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Women, Sport,
and Film - 2003

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Natalie Merrill

Women, Sport and Film
Wednesday, March 19


3. Assume you are a screen writer in the year 2010. You have been commissioned to write a movie script about women's sports and current society. What is the theme? Who are the protagonists? What are the issues and how does the movie end?


This past few weeks, as we have been discussing some very important issues concerning women, sports and the media, I have frequently considered as I am sure the rest of the class has as well a possible solution to the current state of women in sports and film/media. That image of the sports magazine, with one page depicting a male in an athletic pose, while on another page sexualizing and domesticating a female athlete- will remain in the minds of everyone who participated in the class. How can we combat the clear discrimination in portrayal of women, the clear disregard for our athleticism and ability, the marginalization of our role as athletes? Title 9 was clearly a giant step forward but what this class has taught us is that there are still miles to be traveled until women and men are on entirely equal footing.

Part of this, I believe, is due also to the representation of men in the media as the opposite of women. Consider the role of them male: dominant, athletic, powerful exactly what a woman isn't supposed to be. Though men benefit from powerful imagery utilizing this social norm, they also stand subject to his harmful effects. By cornering identity into structured, regimented roles and patterns of behavior, we have created traps for our society's gender. In order to combat this we must challenge the concept of gender on both sides of the table. Instead of forcing women to try and exhibit male characteristics while insisting they maintain their femininity, why not ask men to move towards the middle as well? Men are not all muscle heads that grunt and play football all day long. They are not all dominantly willful and oppressive to women. Men and women have more in common than they realize. Until both genders become willing to stop bending their will to meet archaic norms of sexualized behavior, our society will not make any advancements in equalizing men and women's status in all facets.

If I were a filmmaker I would concentrate on challenging not only the stereotyped roles of women in sport and athleticism, but also the typical roles of men. I would portray women in roles they've never played before; I would do the same with men. I would try to utilize existing norms for film and TV- contradicting society's taboos for gender identification. My film would not concentrate on athleticism however. There are too many other arenas in which women and men are on unequal footing and by pointing out the absurdity of it ALL I believe you have more to gain.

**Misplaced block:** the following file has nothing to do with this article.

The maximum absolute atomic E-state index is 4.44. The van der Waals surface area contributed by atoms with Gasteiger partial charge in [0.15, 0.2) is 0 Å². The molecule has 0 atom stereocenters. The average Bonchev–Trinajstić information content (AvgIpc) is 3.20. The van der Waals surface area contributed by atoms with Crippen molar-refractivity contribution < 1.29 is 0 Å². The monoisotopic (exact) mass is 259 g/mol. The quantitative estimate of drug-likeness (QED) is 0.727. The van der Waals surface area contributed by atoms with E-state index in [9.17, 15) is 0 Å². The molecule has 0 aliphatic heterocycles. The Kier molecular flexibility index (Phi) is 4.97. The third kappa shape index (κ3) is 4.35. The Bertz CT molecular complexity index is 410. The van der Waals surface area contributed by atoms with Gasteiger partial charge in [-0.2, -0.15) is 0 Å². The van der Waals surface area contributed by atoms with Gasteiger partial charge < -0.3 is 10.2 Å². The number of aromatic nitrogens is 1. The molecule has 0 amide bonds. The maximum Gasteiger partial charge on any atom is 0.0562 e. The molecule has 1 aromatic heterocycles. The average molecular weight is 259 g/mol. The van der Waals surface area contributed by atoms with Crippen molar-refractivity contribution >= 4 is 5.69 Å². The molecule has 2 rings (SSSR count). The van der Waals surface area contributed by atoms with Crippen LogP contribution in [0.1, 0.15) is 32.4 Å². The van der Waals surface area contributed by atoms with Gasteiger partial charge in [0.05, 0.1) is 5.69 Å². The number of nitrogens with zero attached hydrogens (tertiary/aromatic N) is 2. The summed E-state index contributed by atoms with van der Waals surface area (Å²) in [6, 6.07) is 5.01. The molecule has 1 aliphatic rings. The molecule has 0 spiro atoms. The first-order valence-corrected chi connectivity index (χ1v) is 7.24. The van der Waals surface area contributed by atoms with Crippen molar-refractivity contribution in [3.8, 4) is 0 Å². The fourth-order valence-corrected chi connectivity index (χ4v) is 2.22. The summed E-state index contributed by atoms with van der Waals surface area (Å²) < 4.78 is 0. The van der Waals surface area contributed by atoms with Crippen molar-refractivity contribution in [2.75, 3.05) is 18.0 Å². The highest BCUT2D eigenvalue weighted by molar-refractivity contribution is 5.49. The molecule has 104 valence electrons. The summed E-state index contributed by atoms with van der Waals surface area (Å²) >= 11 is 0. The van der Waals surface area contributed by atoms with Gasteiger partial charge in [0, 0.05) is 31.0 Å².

I think my film would be more avante guarde. I can't think of a script or story line that would convey my message. Perhaps I would include a number of smaller vignettes with spliced in footage depicting gender roles in a montage with opposite images. An example of a scene might include a female character portraying a mobster. I would want to characterize her as the stereotypical mob head ie: Tony Soprano, or Al Pacino in the Godfather. This would be a difficult role for a woman to pull off because women have never been placed in this role before. To make it successful I would have to carefully pick dialogue, music, other characters, and instruct the actors to behave not as though she were a man but as though she held the power of previous mob characters.

Other scenes would include men in roles they've never played before on television or in film, and other roles for women in typically male roles as well. Again, this is a difficult thing to pull off, and it is exactly why men and women have 'typical' roles in the media. Society doesn't like to be challenged. If you were to produce a feature length film with a female mobster, it would be laughable. I pick that role only because I think that is a character a woman would be almost unqualified to play in our current society people wouldn't accept a woman in that role.

This class asked us all to question the dominant stereotypes concerning male and female athleticism in film and the media. It also challenged us to consider how we could combat the current problems that exist on a daily basis in our individual lives. It showed us how we all benefit from Title 9 and how far we have come, even though there is still a long way to go. I don't think I'll look through a sports illustrated again, or watch another film portraying athleticism (male or female) in quite the same way. I will always be asking myself what it says about the gender roles, and how that compares to the past, present and our expectations for the future.







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